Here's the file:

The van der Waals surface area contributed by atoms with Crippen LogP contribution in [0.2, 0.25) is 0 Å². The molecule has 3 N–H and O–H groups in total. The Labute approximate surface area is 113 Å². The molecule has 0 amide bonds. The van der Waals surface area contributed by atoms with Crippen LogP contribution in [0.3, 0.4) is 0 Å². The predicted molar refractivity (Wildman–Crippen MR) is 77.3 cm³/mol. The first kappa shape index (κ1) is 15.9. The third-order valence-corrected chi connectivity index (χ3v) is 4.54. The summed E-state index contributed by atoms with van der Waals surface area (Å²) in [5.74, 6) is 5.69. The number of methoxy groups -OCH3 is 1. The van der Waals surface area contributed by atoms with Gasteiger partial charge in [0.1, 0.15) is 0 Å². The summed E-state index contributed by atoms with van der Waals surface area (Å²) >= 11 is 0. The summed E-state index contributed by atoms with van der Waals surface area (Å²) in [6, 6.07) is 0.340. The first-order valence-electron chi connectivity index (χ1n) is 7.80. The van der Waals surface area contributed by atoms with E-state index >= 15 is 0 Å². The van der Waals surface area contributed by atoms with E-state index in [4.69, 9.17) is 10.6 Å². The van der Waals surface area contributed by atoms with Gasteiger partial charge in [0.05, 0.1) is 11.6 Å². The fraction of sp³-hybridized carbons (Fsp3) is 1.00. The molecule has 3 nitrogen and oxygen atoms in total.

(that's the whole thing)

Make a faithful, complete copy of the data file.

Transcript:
The van der Waals surface area contributed by atoms with Crippen LogP contribution in [0.2, 0.25) is 0 Å². The molecule has 3 N–H and O–H groups in total. The Labute approximate surface area is 113 Å². The molecule has 0 amide bonds. The van der Waals surface area contributed by atoms with Crippen LogP contribution in [0.3, 0.4) is 0 Å². The predicted molar refractivity (Wildman–Crippen MR) is 77.3 cm³/mol. The first kappa shape index (κ1) is 15.9. The third-order valence-corrected chi connectivity index (χ3v) is 4.54. The summed E-state index contributed by atoms with van der Waals surface area (Å²) in [5.74, 6) is 5.69. The number of methoxy groups -OCH3 is 1. The van der Waals surface area contributed by atoms with Gasteiger partial charge in [0.1, 0.15) is 0 Å². The summed E-state index contributed by atoms with van der Waals surface area (Å²) >= 11 is 0. The summed E-state index contributed by atoms with van der Waals surface area (Å²) in [6, 6.07) is 0.340. The first-order valence-electron chi connectivity index (χ1n) is 7.80. The van der Waals surface area contributed by atoms with E-state index >= 15 is 0 Å². The van der Waals surface area contributed by atoms with E-state index in [4.69, 9.17) is 10.6 Å². The van der Waals surface area contributed by atoms with Gasteiger partial charge in [0.05, 0.1) is 11.6 Å². The fraction of sp³-hybridized carbons (Fsp3) is 1.00. The molecule has 3 nitrogen and oxygen atoms in total.